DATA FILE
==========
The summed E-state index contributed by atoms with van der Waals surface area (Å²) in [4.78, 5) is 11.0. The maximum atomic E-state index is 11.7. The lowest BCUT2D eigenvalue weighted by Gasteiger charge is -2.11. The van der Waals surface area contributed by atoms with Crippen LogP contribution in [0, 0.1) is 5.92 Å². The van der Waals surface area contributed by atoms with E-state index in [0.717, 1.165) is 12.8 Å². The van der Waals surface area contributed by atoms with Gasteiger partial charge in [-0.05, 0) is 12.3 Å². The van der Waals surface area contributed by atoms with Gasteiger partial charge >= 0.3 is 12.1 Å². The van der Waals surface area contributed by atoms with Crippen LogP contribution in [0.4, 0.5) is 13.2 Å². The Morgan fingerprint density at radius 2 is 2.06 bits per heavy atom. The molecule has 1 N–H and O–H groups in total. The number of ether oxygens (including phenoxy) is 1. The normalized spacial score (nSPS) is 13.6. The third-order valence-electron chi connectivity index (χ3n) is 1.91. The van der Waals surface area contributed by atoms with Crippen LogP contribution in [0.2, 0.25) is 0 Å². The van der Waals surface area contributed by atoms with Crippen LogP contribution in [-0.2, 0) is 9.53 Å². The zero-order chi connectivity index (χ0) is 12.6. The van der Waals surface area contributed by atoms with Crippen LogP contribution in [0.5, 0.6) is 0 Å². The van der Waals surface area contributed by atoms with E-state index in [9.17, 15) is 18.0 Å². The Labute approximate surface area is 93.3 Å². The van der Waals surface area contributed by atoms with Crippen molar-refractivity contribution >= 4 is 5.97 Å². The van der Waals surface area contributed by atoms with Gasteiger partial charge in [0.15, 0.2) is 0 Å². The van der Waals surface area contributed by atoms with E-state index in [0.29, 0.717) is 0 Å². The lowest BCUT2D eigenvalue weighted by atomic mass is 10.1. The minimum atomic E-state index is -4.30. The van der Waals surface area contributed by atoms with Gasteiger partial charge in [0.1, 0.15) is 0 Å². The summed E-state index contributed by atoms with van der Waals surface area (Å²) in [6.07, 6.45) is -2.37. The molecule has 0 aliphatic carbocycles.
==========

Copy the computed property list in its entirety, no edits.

The summed E-state index contributed by atoms with van der Waals surface area (Å²) in [4.78, 5) is 11.0. The maximum atomic E-state index is 11.7. The lowest BCUT2D eigenvalue weighted by Gasteiger charge is -2.11. The van der Waals surface area contributed by atoms with Crippen LogP contribution in [0, 0.1) is 5.92 Å². The van der Waals surface area contributed by atoms with E-state index in [0.717, 1.165) is 12.8 Å². The van der Waals surface area contributed by atoms with Gasteiger partial charge in [-0.05, 0) is 12.3 Å². The van der Waals surface area contributed by atoms with Gasteiger partial charge >= 0.3 is 12.1 Å². The van der Waals surface area contributed by atoms with Crippen LogP contribution in [0.4, 0.5) is 13.2 Å². The Morgan fingerprint density at radius 2 is 2.06 bits per heavy atom. The molecule has 1 N–H and O–H groups in total. The number of ether oxygens (including phenoxy) is 1. The normalized spacial score (nSPS) is 13.6. The third-order valence-electron chi connectivity index (χ3n) is 1.91. The van der Waals surface area contributed by atoms with Crippen LogP contribution in [0.2, 0.25) is 0 Å². The van der Waals surface area contributed by atoms with Crippen LogP contribution in [-0.2, 0) is 9.53 Å². The zero-order chi connectivity index (χ0) is 12.6. The van der Waals surface area contributed by atoms with Crippen LogP contribution in [0.5, 0.6) is 0 Å². The van der Waals surface area contributed by atoms with E-state index in [9.17, 15) is 18.0 Å². The Labute approximate surface area is 93.3 Å². The van der Waals surface area contributed by atoms with Crippen molar-refractivity contribution >= 4 is 5.97 Å². The van der Waals surface area contributed by atoms with Gasteiger partial charge in [0.15, 0.2) is 0 Å². The van der Waals surface area contributed by atoms with E-state index in [0.29, 0.717) is 0 Å². The lowest BCUT2D eigenvalue weighted by atomic mass is 10.1. The minimum atomic E-state index is -4.30. The van der Waals surface area contributed by atoms with Gasteiger partial charge in [0.1, 0.15) is 0 Å². The summed E-state index contributed by atoms with van der Waals surface area (Å²) in [6.07, 6.45) is -2.37. The molecule has 0 aliphatic carbocycles.